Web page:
The cutting edge 28 according to the invention as illustrated in FIG. 2 comprises a cylindrical base 30 made of case-hardened tungsten carbide and set in a dead hole 20 drilled in the monobloc tool 18. It incorporates an inclined flat face 32 to which a plate 34 made of PDC and shaped like a cylindrical disk is fastened, by soldering or some other method.
According to a major feature of the invention, the free face 36 of the plate forms, in conjunction with the line N perpendicular to the surface 25 of the rock formation, an acute angle α lying in the same direction as the direction of movement F of the cutting edge.
As previously emphasized, this position is an abnormal position in the field of monobloc drilling tools, in which the angle α which the free face of the plate forms with the normal line N lies in the direction opposite the direction of movement of the tool.
In FIG. 2, the position of the plate lies at about 90 position shown in FIG. 1 and makes it possible to work at inclinations β of the face 36 positioned "virtually flat" in relation to the surface 25 of the formation 38. Accordingly, the rock may be cut at more aggressive angles than those possible using cutting edges according to prior art. Advantageously, the inclination β may vary between 0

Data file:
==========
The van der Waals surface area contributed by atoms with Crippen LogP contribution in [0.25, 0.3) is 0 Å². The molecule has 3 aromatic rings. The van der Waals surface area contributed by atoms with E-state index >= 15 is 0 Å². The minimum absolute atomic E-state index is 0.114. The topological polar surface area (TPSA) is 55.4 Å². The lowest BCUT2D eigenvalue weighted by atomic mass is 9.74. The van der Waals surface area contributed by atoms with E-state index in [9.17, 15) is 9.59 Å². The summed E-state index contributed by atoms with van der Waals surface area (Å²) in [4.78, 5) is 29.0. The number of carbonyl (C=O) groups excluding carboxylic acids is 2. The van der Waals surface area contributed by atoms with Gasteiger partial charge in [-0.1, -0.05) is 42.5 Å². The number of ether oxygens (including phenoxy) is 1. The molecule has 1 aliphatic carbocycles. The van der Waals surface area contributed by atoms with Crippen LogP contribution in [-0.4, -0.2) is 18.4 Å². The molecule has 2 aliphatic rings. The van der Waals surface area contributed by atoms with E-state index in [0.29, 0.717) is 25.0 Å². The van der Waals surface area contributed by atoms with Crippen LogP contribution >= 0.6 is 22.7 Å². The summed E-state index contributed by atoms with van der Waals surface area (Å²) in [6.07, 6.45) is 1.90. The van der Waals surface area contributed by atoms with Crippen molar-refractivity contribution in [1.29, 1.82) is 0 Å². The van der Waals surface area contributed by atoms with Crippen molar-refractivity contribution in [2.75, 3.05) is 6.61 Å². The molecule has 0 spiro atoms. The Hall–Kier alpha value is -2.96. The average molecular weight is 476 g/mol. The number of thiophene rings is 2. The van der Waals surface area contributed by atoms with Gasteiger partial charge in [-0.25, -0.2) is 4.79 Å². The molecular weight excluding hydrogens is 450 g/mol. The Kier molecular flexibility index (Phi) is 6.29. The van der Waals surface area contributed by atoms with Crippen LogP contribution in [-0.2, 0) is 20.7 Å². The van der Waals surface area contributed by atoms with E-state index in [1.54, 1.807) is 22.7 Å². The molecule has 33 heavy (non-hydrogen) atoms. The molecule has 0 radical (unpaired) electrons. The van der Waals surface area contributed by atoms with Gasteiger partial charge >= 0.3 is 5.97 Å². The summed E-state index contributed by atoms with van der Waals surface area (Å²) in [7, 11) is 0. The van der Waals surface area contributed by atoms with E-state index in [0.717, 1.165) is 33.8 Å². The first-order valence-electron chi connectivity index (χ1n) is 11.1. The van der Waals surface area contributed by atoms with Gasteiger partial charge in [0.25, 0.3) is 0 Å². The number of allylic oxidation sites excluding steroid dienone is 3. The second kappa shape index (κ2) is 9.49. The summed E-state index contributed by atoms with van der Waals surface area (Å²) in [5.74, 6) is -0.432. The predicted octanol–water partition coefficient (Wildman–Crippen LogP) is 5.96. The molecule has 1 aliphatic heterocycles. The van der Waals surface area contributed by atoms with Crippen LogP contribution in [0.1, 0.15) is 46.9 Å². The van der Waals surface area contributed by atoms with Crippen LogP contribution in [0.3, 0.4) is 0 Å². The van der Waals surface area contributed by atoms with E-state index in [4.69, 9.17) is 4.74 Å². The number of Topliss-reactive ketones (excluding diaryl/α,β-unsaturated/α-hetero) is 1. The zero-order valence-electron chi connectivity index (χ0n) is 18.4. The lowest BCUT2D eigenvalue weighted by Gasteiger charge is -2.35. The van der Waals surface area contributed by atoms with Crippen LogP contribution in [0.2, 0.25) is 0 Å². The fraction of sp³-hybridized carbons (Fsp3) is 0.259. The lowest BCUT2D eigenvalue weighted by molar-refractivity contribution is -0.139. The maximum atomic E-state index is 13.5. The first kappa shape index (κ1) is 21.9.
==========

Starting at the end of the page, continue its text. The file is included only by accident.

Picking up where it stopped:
As illustrated in FIG. 2, the plate operates in conjunction with its cylindrical lateral wall 40 over its entire thickness. In this way, it punches out the rock at its lowest point P at the same time that it generates shearing action.
In the cutting edge just described, the plate 34 has a uniform thickness and, as a cost-savings measure, the thickness thereof is relatively small, i.e., about 0.5 to 1 mm. The cutting thickness h will, therefore, also be small. The cutting edge according to this embodiment thus basically serves to work in medium-hard to hard ground.
In accordance with the invention, the use of the cutting edge shown in FIG. 3 allows cutting depths significantly greater using the same quantity of PDC, and thus at the same cost. A series of rectilinear parallel grooves running through the central portion of the surface are formed on the inclined surface of the base 30 of the cutting edge. These grooves delimit ribs 46 and they end in a peripheral groove 48 on the periphery of said surface. The groove 48 may be deeper than the central grooves 44. A thin diamond-charged layer 50 is made to adhere to the surface of the base, and it fills all of the grooves 44, 48 and extends slightly beyond the tops of the ribs.
In this way, the maximum amount of PDC is concentrated in the peripheral portion of the cutting edge. The peripheral groove may be given a depth much greater than the thickness of standard plates. The tools incorporating such cutting edges can drill a wider range of ground hardnesses. In addition, these cutting edges have a longer life-span than those illustrated in FIG. 1.